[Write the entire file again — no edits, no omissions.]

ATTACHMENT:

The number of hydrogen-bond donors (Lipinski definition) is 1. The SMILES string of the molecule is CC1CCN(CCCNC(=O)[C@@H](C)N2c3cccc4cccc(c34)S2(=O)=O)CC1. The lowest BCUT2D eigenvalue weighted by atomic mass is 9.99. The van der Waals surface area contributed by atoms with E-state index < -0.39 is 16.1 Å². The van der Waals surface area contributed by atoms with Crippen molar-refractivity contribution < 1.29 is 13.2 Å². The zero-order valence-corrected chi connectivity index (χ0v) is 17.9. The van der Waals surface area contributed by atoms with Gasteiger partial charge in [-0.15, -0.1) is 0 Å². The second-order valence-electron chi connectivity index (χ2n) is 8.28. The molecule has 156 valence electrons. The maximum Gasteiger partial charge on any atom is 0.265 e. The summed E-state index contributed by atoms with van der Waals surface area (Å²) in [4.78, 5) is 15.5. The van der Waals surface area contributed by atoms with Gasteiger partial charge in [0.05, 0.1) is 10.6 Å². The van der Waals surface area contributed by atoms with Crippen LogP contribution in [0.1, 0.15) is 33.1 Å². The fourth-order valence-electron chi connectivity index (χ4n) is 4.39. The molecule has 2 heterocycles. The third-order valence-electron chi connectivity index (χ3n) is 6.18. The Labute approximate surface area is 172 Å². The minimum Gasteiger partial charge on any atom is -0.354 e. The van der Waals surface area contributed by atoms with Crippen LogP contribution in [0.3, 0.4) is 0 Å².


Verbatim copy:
The number of hydrogen-bond donors (Lipinski definition) is 1. The SMILES string of the molecule is CC1CCN(CCCNC(=O)[C@@H](C)N2c3cccc4cccc(c34)S2(=O)=O)CC1. The lowest BCUT2D eigenvalue weighted by atomic mass is 9.99. The van der Waals surface area contributed by atoms with E-state index < -0.39 is 16.1 Å². The van der Waals surface area contributed by atoms with Crippen molar-refractivity contribution < 1.29 is 13.2 Å². The zero-order valence-corrected chi connectivity index (χ0v) is 17.9. The van der Waals surface area contributed by atoms with Gasteiger partial charge in [-0.15, -0.1) is 0 Å². The second-order valence-electron chi connectivity index (χ2n) is 8.28. The molecule has 156 valence electrons. The maximum Gasteiger partial charge on any atom is 0.265 e. The summed E-state index contributed by atoms with van der Waals surface area (Å²) in [4.78, 5) is 15.5. The van der Waals surface area contributed by atoms with Gasteiger partial charge in [0.05, 0.1) is 10.6 Å². The van der Waals surface area contributed by atoms with Crippen LogP contribution in [0.1, 0.15) is 33.1 Å². The fourth-order valence-electron chi connectivity index (χ4n) is 4.39. The molecule has 2 heterocycles. The third-order valence-electron chi connectivity index (χ3n) is 6.18. The Labute approximate surface area is 172 Å². The minimum Gasteiger partial charge on any atom is -0.354 e. The van der Waals surface area contributed by atoms with Crippen LogP contribution in [0.3, 0.4) is 0 Å².